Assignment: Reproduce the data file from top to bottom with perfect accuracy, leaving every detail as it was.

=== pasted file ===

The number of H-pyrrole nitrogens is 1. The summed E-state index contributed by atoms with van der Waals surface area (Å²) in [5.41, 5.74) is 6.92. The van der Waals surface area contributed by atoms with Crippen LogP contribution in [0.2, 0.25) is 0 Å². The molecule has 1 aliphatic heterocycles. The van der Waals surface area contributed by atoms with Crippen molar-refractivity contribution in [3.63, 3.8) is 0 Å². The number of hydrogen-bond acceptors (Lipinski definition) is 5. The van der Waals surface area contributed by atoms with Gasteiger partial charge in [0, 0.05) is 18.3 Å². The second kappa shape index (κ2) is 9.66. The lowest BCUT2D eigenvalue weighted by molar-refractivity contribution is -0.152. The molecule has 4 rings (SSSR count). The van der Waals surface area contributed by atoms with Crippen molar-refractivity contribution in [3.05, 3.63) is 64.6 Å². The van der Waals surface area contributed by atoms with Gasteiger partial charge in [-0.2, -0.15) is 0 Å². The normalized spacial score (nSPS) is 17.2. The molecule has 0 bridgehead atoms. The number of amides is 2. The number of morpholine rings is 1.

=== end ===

The number of H-pyrrole nitrogens is 1. The summed E-state index contributed by atoms with van der Waals surface area (Å²) in [5.41, 5.74) is 6.92. The van der Waals surface area contributed by atoms with Crippen LogP contribution in [0.2, 0.25) is 0 Å². The molecule has 1 aliphatic heterocycles. The van der Waals surface area contributed by atoms with Crippen molar-refractivity contribution in [3.63, 3.8) is 0 Å². The number of hydrogen-bond acceptors (Lipinski definition) is 5. The van der Waals surface area contributed by atoms with Gasteiger partial charge in [0, 0.05) is 18.3 Å². The second kappa shape index (κ2) is 9.66. The lowest BCUT2D eigenvalue weighted by molar-refractivity contribution is -0.152. The molecule has 4 rings (SSSR count). The van der Waals surface area contributed by atoms with Crippen molar-refractivity contribution in [3.05, 3.63) is 64.6 Å². The van der Waals surface area contributed by atoms with Gasteiger partial charge in [-0.2, -0.15) is 0 Å². The normalized spacial score (nSPS) is 17.2. The molecule has 0 bridgehead atoms. The number of amides is 2. The number of morpholine rings is 1.